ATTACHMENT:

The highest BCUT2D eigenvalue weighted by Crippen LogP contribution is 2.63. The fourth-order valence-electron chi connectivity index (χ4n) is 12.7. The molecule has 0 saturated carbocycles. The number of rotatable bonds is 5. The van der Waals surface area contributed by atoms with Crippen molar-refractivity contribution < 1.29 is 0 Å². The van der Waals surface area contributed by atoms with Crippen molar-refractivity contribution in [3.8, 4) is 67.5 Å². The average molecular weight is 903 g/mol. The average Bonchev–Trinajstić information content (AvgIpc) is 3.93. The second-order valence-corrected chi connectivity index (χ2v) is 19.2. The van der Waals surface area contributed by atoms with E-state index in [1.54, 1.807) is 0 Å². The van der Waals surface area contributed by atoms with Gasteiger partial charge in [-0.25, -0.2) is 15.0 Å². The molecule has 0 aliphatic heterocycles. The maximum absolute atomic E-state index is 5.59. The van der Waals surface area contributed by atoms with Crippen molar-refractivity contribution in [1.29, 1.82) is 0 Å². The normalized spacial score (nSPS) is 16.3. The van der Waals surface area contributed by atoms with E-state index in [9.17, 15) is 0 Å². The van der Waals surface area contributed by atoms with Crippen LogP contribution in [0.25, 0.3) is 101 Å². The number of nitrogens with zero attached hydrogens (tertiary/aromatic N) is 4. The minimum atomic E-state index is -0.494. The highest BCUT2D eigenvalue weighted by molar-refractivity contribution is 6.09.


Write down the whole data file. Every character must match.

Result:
The highest BCUT2D eigenvalue weighted by Crippen LogP contribution is 2.63. The fourth-order valence-electron chi connectivity index (χ4n) is 12.7. The molecule has 0 saturated carbocycles. The number of rotatable bonds is 5. The van der Waals surface area contributed by atoms with Crippen molar-refractivity contribution < 1.29 is 0 Å². The van der Waals surface area contributed by atoms with Crippen molar-refractivity contribution in [3.8, 4) is 67.5 Å². The average molecular weight is 903 g/mol. The average Bonchev–Trinajstić information content (AvgIpc) is 3.93. The second-order valence-corrected chi connectivity index (χ2v) is 19.2. The van der Waals surface area contributed by atoms with E-state index in [1.54, 1.807) is 0 Å². The van der Waals surface area contributed by atoms with Gasteiger partial charge in [-0.25, -0.2) is 15.0 Å². The molecule has 0 aliphatic heterocycles. The maximum absolute atomic E-state index is 5.59. The van der Waals surface area contributed by atoms with Crippen molar-refractivity contribution in [1.29, 1.82) is 0 Å². The normalized spacial score (nSPS) is 16.3. The van der Waals surface area contributed by atoms with E-state index in [9.17, 15) is 0 Å². The van der Waals surface area contributed by atoms with Crippen LogP contribution in [0.25, 0.3) is 101 Å². The number of nitrogens with zero attached hydrogens (tertiary/aromatic N) is 4. The minimum atomic E-state index is -0.494. The highest BCUT2D eigenvalue weighted by molar-refractivity contribution is 6.09.